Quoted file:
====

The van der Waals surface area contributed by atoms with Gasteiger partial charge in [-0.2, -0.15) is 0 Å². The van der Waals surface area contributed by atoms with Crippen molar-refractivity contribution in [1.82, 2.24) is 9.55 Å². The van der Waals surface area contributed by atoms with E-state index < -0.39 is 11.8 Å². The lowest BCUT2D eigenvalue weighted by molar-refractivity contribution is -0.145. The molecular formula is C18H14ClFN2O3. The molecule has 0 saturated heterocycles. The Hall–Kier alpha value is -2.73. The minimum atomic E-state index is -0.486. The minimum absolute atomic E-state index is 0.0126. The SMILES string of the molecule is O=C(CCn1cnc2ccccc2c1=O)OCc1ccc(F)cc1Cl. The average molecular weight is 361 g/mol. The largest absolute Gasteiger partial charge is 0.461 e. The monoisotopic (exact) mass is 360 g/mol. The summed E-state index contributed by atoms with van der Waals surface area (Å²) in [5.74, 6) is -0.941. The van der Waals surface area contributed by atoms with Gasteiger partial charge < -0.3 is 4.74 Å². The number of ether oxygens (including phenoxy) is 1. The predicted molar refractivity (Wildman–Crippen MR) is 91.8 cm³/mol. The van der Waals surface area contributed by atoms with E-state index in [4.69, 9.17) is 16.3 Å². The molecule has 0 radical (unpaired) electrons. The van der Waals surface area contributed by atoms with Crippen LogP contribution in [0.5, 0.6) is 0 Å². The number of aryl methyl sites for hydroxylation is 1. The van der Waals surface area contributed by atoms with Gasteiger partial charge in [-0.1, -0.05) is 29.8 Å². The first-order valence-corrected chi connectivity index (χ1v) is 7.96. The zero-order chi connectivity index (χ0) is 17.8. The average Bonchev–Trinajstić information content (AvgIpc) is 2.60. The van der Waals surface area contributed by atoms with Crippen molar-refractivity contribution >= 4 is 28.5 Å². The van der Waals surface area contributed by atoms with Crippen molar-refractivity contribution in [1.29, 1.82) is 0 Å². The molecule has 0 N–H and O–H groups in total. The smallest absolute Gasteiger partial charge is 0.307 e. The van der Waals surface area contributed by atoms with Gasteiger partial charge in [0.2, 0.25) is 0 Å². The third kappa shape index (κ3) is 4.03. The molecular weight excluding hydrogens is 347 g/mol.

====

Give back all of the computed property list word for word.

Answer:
The van der Waals surface area contributed by atoms with Gasteiger partial charge in [-0.2, -0.15) is 0 Å². The van der Waals surface area contributed by atoms with Crippen molar-refractivity contribution in [1.82, 2.24) is 9.55 Å². The van der Waals surface area contributed by atoms with E-state index < -0.39 is 11.8 Å². The lowest BCUT2D eigenvalue weighted by molar-refractivity contribution is -0.145. The molecular formula is C18H14ClFN2O3. The molecule has 0 saturated heterocycles. The Hall–Kier alpha value is -2.73. The minimum atomic E-state index is -0.486. The minimum absolute atomic E-state index is 0.0126. The SMILES string of the molecule is O=C(CCn1cnc2ccccc2c1=O)OCc1ccc(F)cc1Cl. The average molecular weight is 361 g/mol. The largest absolute Gasteiger partial charge is 0.461 e. The monoisotopic (exact) mass is 360 g/mol. The summed E-state index contributed by atoms with van der Waals surface area (Å²) in [5.74, 6) is -0.941. The van der Waals surface area contributed by atoms with Gasteiger partial charge < -0.3 is 4.74 Å². The number of ether oxygens (including phenoxy) is 1. The predicted molar refractivity (Wildman–Crippen MR) is 91.8 cm³/mol. The van der Waals surface area contributed by atoms with E-state index in [4.69, 9.17) is 16.3 Å². The molecule has 0 radical (unpaired) electrons. The van der Waals surface area contributed by atoms with Crippen LogP contribution in [0.5, 0.6) is 0 Å². The number of aryl methyl sites for hydroxylation is 1. The van der Waals surface area contributed by atoms with Gasteiger partial charge in [-0.1, -0.05) is 29.8 Å². The first-order valence-corrected chi connectivity index (χ1v) is 7.96. The zero-order chi connectivity index (χ0) is 17.8. The average Bonchev–Trinajstić information content (AvgIpc) is 2.60. The van der Waals surface area contributed by atoms with Crippen molar-refractivity contribution >= 4 is 28.5 Å². The van der Waals surface area contributed by atoms with Crippen molar-refractivity contribution in [1.29, 1.82) is 0 Å². The molecule has 0 N–H and O–H groups in total. The smallest absolute Gasteiger partial charge is 0.307 e. The van der Waals surface area contributed by atoms with Gasteiger partial charge in [0.2, 0.25) is 0 Å². The third kappa shape index (κ3) is 4.03. The molecular weight excluding hydrogens is 347 g/mol.